The exception is the University of Dayton- which has tall apartment buildings, multiple unit apartments and a whole bunch of homes that are SRO. Yep- the rich non-profit institution gets an exemption.

With SRO housing- rented by the week, only requires a deposit of a weeks rent and a weeks deposit, well under the costs required and credit checks and leases with a single family home. The landlord has responsibility for water, DP&L and Vectren. Coupled with public transit- and what’s required to meet a “living wage” falls to Walmart wages. For an America where the average person doesn’t have access to $1000, the cost of housing drops from unobtainable to accessible.

Dayton has a slew of vacant homes that aren’t accessible due to scrapping, title problems caused by the great mortgage debacle of 2009, and bad comps that preclude conventional lending from taking place. No politician has suggested anything other than tearing them down- or placing them in a “land bank” where somehow magically- they are supposed to gain value. What we need to do is figure out a way to bring them back online- and to make them profitable. Without causing gentrification.

That last part is the sticky part. Currently, the process of revaluing homes tax burden based on what your neighbors property sells for is counterproductive. Fixing up your home means it’s going to cost you more- and if your neighbor fixes up his home- it’s going to cost you too. This has to stop- at least in areas that are hard hit by the mortgage debacle. We need to incentivize investment, by guaranteeing that the price you buy your home for is the value for the length of time that you own it. Any investment that you make- is yours to enjoy, right up to the time that you sell it, to someone that knows what they are buying into. Your neighbors wealth shouldn’t affect your ability to own a home.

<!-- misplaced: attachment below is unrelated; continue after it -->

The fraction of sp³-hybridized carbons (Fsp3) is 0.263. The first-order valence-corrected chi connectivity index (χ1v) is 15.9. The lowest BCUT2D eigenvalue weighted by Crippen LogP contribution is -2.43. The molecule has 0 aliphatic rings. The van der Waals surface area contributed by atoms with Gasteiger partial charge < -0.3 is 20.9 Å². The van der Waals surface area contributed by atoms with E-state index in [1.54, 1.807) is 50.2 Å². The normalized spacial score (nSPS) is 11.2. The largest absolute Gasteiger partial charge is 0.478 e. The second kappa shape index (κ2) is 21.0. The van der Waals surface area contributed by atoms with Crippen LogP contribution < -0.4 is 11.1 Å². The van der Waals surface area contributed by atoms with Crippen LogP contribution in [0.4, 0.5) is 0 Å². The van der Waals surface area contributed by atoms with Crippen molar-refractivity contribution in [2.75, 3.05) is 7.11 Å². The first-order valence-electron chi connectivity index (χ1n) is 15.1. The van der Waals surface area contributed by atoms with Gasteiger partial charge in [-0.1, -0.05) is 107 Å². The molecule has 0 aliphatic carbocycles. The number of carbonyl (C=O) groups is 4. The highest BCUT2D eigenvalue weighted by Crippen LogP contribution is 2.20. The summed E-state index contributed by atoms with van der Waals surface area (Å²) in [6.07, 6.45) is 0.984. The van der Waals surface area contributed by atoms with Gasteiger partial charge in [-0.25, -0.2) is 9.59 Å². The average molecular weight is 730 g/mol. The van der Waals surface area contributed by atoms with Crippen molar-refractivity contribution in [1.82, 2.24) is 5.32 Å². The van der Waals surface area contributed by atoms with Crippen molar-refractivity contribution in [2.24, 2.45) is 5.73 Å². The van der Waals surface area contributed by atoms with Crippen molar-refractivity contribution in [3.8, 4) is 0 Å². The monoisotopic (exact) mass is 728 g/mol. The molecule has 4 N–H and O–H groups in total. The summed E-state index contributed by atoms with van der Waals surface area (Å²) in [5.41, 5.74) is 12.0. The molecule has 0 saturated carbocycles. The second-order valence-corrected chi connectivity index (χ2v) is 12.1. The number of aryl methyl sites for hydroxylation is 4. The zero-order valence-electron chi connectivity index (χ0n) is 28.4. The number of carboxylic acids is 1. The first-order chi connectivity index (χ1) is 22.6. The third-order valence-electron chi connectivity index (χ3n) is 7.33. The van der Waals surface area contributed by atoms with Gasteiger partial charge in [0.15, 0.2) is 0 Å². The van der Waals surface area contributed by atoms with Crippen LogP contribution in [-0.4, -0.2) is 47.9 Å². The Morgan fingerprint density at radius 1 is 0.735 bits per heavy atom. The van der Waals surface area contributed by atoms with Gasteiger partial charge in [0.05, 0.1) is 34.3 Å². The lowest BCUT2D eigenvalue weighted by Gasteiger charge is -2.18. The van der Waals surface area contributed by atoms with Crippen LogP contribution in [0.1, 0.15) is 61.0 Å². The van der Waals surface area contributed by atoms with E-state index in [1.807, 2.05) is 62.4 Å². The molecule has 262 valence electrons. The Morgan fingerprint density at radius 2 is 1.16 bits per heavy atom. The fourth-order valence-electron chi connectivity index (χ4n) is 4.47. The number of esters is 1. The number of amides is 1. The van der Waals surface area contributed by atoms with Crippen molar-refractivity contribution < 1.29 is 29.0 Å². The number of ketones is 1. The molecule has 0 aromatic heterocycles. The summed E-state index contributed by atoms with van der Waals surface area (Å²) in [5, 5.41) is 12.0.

By the same standard- we need to take a new approach to code-enforcement. We need to work collaboratively instead of being an adversary. The primary issues to work on- the envelope- roofs, windows, doors, gutters- all of which are critical to maintaining the basic bones of a house. If you can’t afford to do the work to keep the building structurally intact, we’d have to work on a plan to offer a low-interest loan to stabilize the property that would be attached to the deed. Social service agencies would collaborate to ascertain what can be done to help you to keep your home. The caveat being, the yard has to be maintained, and trash can’t can’t accumulate on the property. We can offer payments to work off the debt- by taking care of neighboring lots by cutting grass etc.

The goal in vacant neighborhoods isn’t to tear them down, it’s to build them up.